California considers bill to use technology to ‘govern’ car speeds

Taking a cue from a recent recommendation by the National Transportation Safety Board, a legislative proposal in California would require that new vehicles be equipped with “intelligent” speed restrictive technology to limit speed in specific locations.

If it were to pass, the bill, put forward by San Francisco state Sen. Scott Wiener, would require cars and trucks of the 2027 model year or later that are built or sold in California to include speed governors that would prohibit motorists from driving more than 10 mph over posted speed limits.

The speed “governor” technology relies on GPS data or car cameras to cap vehicle speeds based on where the car is driving. For instance, vehicles wouldn’t be able to drive faster than 80 mph on state highways with a posted 70 mph speed. In residential neighborhoods, for example, motorists would have to keep their speed below 35 mph on streets with 25 mph limits.

Several auto manufacturers, such as Hyundai, already offer speed governor features in their newest models, which some motorists utilize as a form of cruise control, according to the San Francisco Chronicle.

“We have speed limits, and they exist for a reason. And it’s perfectly reasonable to say you can’t travel more than 10 miles over the speed limit,” Wiener said. “That’s what this bill will do. It’s very reasonable, and it’s an idea whose time has come.” The bill exempts emergency vehicles, such as ambulances and fire trucks, and the California Highway Patrol would have the discretion to disable speed governors on their vehicles.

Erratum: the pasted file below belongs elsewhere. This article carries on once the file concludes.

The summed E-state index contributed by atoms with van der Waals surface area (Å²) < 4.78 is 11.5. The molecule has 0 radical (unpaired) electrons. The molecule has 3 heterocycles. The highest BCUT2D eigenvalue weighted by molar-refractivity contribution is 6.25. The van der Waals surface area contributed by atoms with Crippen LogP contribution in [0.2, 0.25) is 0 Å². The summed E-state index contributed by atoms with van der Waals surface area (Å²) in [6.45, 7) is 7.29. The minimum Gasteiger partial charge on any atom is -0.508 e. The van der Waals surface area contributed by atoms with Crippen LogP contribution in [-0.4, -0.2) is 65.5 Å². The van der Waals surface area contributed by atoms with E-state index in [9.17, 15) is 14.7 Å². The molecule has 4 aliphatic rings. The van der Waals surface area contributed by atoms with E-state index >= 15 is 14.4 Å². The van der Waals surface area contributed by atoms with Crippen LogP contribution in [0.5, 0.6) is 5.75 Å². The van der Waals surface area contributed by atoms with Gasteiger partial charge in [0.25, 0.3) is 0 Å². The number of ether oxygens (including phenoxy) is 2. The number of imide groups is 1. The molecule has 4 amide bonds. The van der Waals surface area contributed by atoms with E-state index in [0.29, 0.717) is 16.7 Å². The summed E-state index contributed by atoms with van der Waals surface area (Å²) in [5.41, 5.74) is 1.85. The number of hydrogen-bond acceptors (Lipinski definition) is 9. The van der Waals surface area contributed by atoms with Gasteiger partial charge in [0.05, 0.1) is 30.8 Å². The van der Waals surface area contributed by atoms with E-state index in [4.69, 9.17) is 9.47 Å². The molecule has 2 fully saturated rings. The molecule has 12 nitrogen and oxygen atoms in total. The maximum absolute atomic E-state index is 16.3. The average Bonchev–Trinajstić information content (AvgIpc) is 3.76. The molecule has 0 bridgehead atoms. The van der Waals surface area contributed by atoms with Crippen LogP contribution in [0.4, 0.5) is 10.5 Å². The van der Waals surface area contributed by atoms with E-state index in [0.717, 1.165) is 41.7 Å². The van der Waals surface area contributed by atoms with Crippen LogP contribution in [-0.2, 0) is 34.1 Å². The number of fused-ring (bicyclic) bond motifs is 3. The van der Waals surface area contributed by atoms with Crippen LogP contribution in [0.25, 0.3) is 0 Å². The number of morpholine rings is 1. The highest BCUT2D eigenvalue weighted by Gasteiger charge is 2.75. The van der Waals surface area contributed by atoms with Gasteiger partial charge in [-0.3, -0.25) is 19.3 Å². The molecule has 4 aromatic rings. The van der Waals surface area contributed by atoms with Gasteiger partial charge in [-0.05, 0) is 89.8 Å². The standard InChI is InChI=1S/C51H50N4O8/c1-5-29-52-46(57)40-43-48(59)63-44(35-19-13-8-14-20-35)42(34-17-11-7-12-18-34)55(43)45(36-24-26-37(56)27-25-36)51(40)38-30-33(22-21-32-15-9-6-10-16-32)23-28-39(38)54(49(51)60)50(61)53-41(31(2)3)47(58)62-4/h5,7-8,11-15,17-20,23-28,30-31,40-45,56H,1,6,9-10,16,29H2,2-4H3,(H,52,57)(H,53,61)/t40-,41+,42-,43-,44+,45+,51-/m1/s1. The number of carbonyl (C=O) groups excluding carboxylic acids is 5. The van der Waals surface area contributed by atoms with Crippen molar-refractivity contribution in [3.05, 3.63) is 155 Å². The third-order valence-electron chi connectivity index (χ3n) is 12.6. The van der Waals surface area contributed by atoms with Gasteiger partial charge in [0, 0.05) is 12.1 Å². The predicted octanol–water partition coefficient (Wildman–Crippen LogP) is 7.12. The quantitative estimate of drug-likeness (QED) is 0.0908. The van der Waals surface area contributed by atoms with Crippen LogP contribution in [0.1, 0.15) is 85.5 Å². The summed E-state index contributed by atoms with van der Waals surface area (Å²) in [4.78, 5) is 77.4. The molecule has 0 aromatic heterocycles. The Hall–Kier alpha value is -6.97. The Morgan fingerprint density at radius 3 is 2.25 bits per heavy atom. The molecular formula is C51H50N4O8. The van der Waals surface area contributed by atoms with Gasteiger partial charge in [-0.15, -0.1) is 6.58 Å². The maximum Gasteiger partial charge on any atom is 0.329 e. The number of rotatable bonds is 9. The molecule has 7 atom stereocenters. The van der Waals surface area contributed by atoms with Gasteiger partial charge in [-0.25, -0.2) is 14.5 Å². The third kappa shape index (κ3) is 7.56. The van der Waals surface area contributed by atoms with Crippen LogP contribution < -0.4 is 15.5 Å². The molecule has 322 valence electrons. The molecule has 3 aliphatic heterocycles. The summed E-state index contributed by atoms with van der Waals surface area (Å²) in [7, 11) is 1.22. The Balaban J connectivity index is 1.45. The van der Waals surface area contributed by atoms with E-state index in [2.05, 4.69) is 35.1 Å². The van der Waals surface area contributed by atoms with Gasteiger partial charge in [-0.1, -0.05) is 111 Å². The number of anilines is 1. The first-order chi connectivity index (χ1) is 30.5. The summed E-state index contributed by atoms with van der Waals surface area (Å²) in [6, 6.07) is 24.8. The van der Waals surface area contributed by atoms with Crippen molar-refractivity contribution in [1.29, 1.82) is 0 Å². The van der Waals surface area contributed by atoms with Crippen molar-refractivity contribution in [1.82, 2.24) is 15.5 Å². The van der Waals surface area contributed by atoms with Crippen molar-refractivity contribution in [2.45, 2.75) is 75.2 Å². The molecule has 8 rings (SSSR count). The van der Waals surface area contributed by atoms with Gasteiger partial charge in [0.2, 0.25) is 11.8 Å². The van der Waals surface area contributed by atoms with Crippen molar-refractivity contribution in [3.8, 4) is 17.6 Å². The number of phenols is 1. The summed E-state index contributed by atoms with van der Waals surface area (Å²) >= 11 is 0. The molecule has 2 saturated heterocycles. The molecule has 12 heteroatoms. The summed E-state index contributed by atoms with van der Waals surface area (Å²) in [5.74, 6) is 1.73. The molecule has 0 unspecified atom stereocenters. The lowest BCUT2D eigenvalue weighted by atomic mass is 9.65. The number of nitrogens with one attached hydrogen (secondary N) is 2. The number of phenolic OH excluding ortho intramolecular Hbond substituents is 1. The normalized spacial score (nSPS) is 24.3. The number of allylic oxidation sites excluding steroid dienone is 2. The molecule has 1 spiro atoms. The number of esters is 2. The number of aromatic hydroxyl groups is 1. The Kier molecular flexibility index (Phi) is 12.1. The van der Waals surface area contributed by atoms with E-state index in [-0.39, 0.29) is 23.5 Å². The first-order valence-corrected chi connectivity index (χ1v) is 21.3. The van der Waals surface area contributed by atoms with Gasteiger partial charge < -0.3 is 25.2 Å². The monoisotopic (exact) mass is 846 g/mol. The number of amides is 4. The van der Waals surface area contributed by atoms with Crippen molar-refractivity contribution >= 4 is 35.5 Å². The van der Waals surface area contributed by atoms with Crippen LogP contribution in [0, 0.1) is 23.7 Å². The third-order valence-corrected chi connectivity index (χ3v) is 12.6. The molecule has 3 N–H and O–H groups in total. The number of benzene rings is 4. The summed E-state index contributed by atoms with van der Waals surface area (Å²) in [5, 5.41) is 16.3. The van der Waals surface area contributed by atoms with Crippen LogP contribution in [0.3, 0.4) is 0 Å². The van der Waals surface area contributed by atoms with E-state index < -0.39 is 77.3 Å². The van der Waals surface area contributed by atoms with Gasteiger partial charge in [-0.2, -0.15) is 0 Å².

One factor motivating the passage of the bill are reports that speed factors into about a third of traffic deaths across the country, according to the National Safety Council. The National Highway Safety Administration estimated more than 40,000 traffic fatalities in 2022.

Last November, the National Transportation Safety Board, prompted by a multi-vehicle crash in North Las Vegas that resulted in nine fatalities, recommended that the federal government “at a minimum” require speed limiters in cars that warn drivers when they’re speeding.